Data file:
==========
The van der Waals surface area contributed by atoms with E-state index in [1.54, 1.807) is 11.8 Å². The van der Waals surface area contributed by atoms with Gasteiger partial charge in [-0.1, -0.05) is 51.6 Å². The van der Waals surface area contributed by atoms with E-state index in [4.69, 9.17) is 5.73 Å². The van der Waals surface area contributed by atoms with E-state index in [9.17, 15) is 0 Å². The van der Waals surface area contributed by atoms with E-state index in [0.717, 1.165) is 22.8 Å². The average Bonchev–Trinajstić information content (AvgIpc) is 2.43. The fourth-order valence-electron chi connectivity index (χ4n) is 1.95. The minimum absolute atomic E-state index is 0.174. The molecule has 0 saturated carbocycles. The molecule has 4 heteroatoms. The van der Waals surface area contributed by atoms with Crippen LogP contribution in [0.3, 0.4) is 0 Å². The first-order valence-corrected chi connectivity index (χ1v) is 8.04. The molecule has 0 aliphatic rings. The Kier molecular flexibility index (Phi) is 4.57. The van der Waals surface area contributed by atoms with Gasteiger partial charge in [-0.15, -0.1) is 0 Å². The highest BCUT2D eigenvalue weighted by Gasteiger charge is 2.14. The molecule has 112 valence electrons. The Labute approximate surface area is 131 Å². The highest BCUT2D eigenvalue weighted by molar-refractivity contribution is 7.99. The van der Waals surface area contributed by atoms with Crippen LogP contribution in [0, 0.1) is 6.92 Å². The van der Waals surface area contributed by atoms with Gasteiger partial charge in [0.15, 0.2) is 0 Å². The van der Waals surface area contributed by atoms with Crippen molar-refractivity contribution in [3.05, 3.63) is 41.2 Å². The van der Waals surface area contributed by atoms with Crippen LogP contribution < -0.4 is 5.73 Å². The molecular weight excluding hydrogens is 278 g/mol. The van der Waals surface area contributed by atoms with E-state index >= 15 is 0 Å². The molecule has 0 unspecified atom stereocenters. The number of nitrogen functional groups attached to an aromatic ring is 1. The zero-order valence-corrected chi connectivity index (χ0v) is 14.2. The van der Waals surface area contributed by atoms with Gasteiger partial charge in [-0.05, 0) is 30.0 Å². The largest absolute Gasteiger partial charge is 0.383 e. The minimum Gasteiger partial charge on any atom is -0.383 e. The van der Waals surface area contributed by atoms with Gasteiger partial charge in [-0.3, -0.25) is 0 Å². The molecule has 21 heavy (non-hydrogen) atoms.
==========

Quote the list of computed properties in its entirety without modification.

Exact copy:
The van der Waals surface area contributed by atoms with E-state index in [1.54, 1.807) is 11.8 Å². The van der Waals surface area contributed by atoms with Gasteiger partial charge in [-0.1, -0.05) is 51.6 Å². The van der Waals surface area contributed by atoms with E-state index in [4.69, 9.17) is 5.73 Å². The van der Waals surface area contributed by atoms with E-state index in [9.17, 15) is 0 Å². The van der Waals surface area contributed by atoms with E-state index in [0.717, 1.165) is 22.8 Å². The average Bonchev–Trinajstić information content (AvgIpc) is 2.43. The fourth-order valence-electron chi connectivity index (χ4n) is 1.95. The minimum absolute atomic E-state index is 0.174. The molecule has 0 saturated carbocycles. The molecule has 4 heteroatoms. The van der Waals surface area contributed by atoms with Crippen LogP contribution in [0.3, 0.4) is 0 Å². The first-order valence-corrected chi connectivity index (χ1v) is 8.04. The molecule has 0 aliphatic rings. The Kier molecular flexibility index (Phi) is 4.57. The van der Waals surface area contributed by atoms with Gasteiger partial charge in [-0.15, -0.1) is 0 Å². The highest BCUT2D eigenvalue weighted by Gasteiger charge is 2.14. The molecule has 112 valence electrons. The Labute approximate surface area is 131 Å². The highest BCUT2D eigenvalue weighted by molar-refractivity contribution is 7.99. The van der Waals surface area contributed by atoms with Crippen LogP contribution in [0, 0.1) is 6.92 Å². The van der Waals surface area contributed by atoms with Gasteiger partial charge in [0.15, 0.2) is 0 Å². The van der Waals surface area contributed by atoms with Crippen molar-refractivity contribution in [3.05, 3.63) is 41.2 Å². The van der Waals surface area contributed by atoms with Crippen LogP contribution < -0.4 is 5.73 Å². The molecular weight excluding hydrogens is 278 g/mol. The van der Waals surface area contributed by atoms with E-state index >= 15 is 0 Å². The molecule has 0 unspecified atom stereocenters. The number of nitrogen functional groups attached to an aromatic ring is 1. The zero-order valence-corrected chi connectivity index (χ0v) is 14.2. The van der Waals surface area contributed by atoms with Gasteiger partial charge in [-0.05, 0) is 30.0 Å². The largest absolute Gasteiger partial charge is 0.383 e. The minimum Gasteiger partial charge on any atom is -0.383 e. The van der Waals surface area contributed by atoms with Gasteiger partial charge in [-0.3, -0.25) is 0 Å². The molecule has 21 heavy (non-hydrogen) atoms.